The old Medvedgrad, a recently restored medieval burg was built in the 13th century on Medvednica hill. It overlooks the western part of the city and also hosts the Shrine of the Homeland, a memorial with an eternal flame, where Croatia pays reverence to all its heroes fallen for homeland in its history, customarily on national holidays. The ruined medieval fortress Susedgrad is located on the far-western side of Medvednica hill. It has been abandoned since the early 17th century, but it is visited during the year.

Zagreb occasionally experiences earthquakes, due to the proximity of Žumberak-Medvednica fault zone. It's classified as an area of high seismic activity. The area around Medvednica was the epicentre of the 1880 Zagreb earthquake (magnitude 6.3), and the area is known for occasional landslide threatening houses in the area. The proximity of strong seismic sources presents a real danger of strong earthquakes. Croatian Chief of Office of Emergency Management Pavle Kalinić stated Zagreb experiences around 400 earthquakes a year, most of them being imperceptible. However, in case of a strong earthquake, it's expected that 3,000 people would die and up to 15,000 would be wounded.

View of the Church of St. Mark and the Greek Catholic Cathedral (left)

Zagreb is by far the largest city in Croatia in terms of area and population. The official 2011 census counted 790,017 residents, although due to a substantial immigrant influx the number of people residing in the city is much higher.

Zagreb metropolitan area population is slightly above 1.1 million inhabitants, as it includes the Zagreb County. Zagreb metropolitan area makes approximately a quarter of a total population of Croatia. In 1997, the City of Zagreb itself was given special County status, separating it from Zagreb County, although it remains the administrative centre of both.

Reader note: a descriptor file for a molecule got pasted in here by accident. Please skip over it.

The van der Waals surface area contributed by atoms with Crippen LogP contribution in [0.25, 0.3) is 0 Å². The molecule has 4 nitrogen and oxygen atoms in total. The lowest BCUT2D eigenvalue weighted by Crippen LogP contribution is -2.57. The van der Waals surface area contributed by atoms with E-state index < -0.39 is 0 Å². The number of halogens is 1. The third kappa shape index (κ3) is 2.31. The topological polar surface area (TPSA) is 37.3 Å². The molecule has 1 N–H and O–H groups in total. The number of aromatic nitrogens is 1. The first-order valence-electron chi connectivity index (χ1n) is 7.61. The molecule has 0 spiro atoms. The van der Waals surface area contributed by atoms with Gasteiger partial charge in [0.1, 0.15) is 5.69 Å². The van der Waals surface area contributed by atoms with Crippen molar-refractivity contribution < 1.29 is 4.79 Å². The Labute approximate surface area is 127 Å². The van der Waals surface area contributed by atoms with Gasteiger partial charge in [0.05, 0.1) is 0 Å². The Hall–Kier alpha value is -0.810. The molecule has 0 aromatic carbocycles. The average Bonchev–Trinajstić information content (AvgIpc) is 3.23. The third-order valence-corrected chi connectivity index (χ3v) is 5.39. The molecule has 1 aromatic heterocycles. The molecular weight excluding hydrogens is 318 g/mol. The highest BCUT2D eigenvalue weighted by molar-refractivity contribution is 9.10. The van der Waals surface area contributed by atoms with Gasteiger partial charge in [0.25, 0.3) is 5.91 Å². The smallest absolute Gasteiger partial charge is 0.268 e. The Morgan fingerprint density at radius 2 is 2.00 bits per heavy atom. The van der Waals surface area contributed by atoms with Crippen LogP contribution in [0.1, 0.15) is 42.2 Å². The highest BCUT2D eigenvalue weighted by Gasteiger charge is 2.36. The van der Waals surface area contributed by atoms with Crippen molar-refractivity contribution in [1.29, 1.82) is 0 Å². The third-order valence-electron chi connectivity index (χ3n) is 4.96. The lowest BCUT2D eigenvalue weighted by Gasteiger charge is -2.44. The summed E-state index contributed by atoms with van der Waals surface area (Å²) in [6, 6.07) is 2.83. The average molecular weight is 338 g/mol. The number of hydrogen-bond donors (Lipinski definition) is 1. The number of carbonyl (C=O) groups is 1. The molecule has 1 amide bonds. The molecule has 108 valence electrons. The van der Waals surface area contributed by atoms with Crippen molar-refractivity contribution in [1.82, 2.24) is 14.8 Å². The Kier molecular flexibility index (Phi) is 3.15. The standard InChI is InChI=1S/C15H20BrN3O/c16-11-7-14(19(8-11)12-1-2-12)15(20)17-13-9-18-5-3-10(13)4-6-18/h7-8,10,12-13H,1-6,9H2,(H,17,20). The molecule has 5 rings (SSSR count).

The majority of its citizens are Croats making up 93% of the city's population (2011 census). The same census records around 55,000 residents belonging to ethnic minorities: 17,526 Serbs (2.22%), 8,119 Bosniaks (1.03%), 4,292 Albanians (0.54%), 2,755 Romani (0.35%), 2,132 Slovenes (0.27%), 1,194 Macedonians (0.15%), 1,191 Montenegrins (0.15%), and a number of other smaller communities.

City districts

Main article: Districts of Zagreb

Since 14 December 1999 City of Zagreb is divided into 17 city districts (gradska četvrt, pl. gradske četvrti):

View to the east of Špansko - south, Rudeš and Zagrebačka Avenue, and to the southeast of Prečko and Vrbani
# District Area (km2) Population
(2011)
Population
density (2011)
Population
(2001)
Population
density (2001)
1. Donji Grad 3.01 37,024 12,333.2 45,108 14,956.2
2. Gornji Grad–Medveščak 10.12 30,962 3,090.8 36,384 3,593.5
3. Trnje 7.37 42,282 5,715.9 45,267 6,146.2
4. Maksimir 14.35 48,902 3,445.8 49,750 3,467.1
5. Peščenica – Žitnjak 35.30 56,487 1,599.0 58,283 1,651.3
6. Novi Zagreb – istok 16.54 59,055 3,580.8 65,301 3,947.1
7. Novi Zagreb – zapad 62.59 58,103 927.1 48,981 782.5
8. Trešnjevka – sjever 5.83 55,425 9,492.6 55,358 9,498.6
9. Trešnjevka – jug 9.84 66,674 6,767.8 67,162 6,828.1
10. CČrnomerec 24.33 38,546 1,604.6 38,762 1,593.4
11. Gornja Dubrava 40.28 61,841 1,544.7 61,388 1,524.1
12. Donja Dubrava 10.82 36,363 3,369.8 35,944 3,321.1
13. Stenjevec 12.18 51,390 4,256.9 41,257 3,387.3
14. Podsused – Vrapče 36.05 45,759 1,269.6 42,360 1,175.1
15. Podsljeme 60.11 19,165 320.2 17,744 295.2